My Dalek Tribute Videos

In December of 2005, after just having discovered Doctor Who, I was watching the show’s behind-the-scenes spin-off show, Doctor Who Confidential.

One short segment featured shots of The Doctor’s main villains, the Daleks, cut together with the Big Brovaz song Nu Flow.

Those two elements worked so well together that I was disappointed that the segment wasn’t longer.

So I decided to finish the pairing, by making a Dalek tribute video set to the entire song.

But it took longer than expected, so I put the project on ice.

When I later decided to finish the video in May of 2007, there had been so many additional episodes featuring the Daleks that I had more cool clips of them than I could fit into the lenght of that song.

So I decided that clips from seperate season would get seperate songs, and you can see the result below.

The first Dalek Tribute

The series 1 episodes Dalek, Bad Wolf and The Parting of the Ways from 2005 are set to Nu Flow by Big Brovaz.

The series 2 episodes Army of Ghosts and Doomsday from 2006 are set to Numb by Linkin Park.

The series 3 episodes Daleks in Manhattan and Evolution of the Daleks from 2007 are set to I Just Wanna Live by Good Charlotte.

I was pretty happy with result, and would go on to make a new video for each season for the next six years.

Dalek Tribute 2

The series 4 episodes The Stolen Earth and Journey’s End from 2008 are set to The Big Boom by Jonathan Coulton.

Dalek Tribute 3

The series 5 episodes Victory of the Daleks, The Pandorica Opens and The Big Bang from 2010 are set to Fashion Is Danger by Flight of the Conchords.

There had been some controvercy over the Dalek redesign in this season, so this video was me having some fun at their expense.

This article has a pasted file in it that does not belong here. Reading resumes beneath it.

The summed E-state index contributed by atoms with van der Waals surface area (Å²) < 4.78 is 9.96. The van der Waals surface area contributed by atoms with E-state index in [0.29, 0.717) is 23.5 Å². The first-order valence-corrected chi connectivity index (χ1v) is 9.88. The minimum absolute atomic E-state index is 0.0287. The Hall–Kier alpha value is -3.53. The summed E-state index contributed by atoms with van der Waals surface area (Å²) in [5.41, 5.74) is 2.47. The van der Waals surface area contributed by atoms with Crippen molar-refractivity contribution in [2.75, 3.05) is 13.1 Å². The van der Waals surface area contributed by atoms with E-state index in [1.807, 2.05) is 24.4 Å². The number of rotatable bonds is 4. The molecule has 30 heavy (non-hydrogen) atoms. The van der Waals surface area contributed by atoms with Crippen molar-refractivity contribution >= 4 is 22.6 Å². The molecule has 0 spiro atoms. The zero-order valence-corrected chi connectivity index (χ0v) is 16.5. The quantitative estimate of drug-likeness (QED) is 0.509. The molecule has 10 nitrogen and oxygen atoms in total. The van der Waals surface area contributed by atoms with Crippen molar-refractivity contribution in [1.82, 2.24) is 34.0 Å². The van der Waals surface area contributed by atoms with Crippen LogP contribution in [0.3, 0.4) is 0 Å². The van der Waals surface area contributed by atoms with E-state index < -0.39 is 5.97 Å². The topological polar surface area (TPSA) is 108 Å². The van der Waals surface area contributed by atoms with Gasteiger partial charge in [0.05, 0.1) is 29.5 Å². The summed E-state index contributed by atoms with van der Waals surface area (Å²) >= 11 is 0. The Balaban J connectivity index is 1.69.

Dalek Tribute 4

The series 7 episode Asylum of the Daleks from 2012 is set to Crazy by Gnarls Barkley.

I also made five Classic Dalek Tributes, featuring episodes from the “classic” seasons of Doctor Who, which aired from 1963 to 1989.

The 60s – Part One

The 1960s serials The Daleks and The Dalek Invasion of Earth are set to Exterminate by Snap and Us Against the World by Westlife.

The 60s – Part Two

The 1960s serials The Space Museum, The Chase, The Dalek’s Master Plan and The Evil of the Daleks are set to Ticket to Ride by The Beatles, Disco Inferno by The Trammps and Who Said We’re Wack? by The Lonely Island.

The 70s – Part One

The 1970s serials Genesis of the Daleks and Destiny of the Daleks are set to All as One by Trocadero, The Metal by Tenacious D and Always Look On The Bright Side of Life by Eric Idle (from Monty Python’s Life of Brian).

The 70s – Part Two

The 1970s serials Genesis of the Daleks and Destiny of the Daleks are set to
One Little Slip by Barenaked Ladies and Wasteland Soul by Miracle of Sound.

The 80s

The 1980s serials Resurrection of the Daleks, Revelation of the Daleks and Remembrance of the Daleks are set to the Pascal remix of Snap’s

Not all of these songs are among the types of music I like to listen to on a normal basis, as I tried to mix up the genres so that each video would feel different.

But I feel that for the most part, each song fits well with the visuals, and brings something more to the table.

I am particularly happy with the comedic parts like Dalek Tribute 3 or Who Said We’re Wack? in part two of the 60s, but The Metal part from part one of the 70s may be one of the most awesome things I have ever made.

I had some trouble getting these videos to you, as some of them had been hit by YouTube’s over-eager content ID system.

It is in fact because of being hit by that system that I am no longer making Dalek Tribute videos.

That, and the sheer amount of time it takes to make one of these, cutting all those hours of episodes down and fitting it all into a short song, it got frustrating at times.

Discovering ‘Doctor Who’

doctor who ninth doctor season series 1 Christopher Eccleston Billie Piper Rose Tyler.jpg

In the fall of 2005, at the age of 15, I fell in love with a British science fiction show.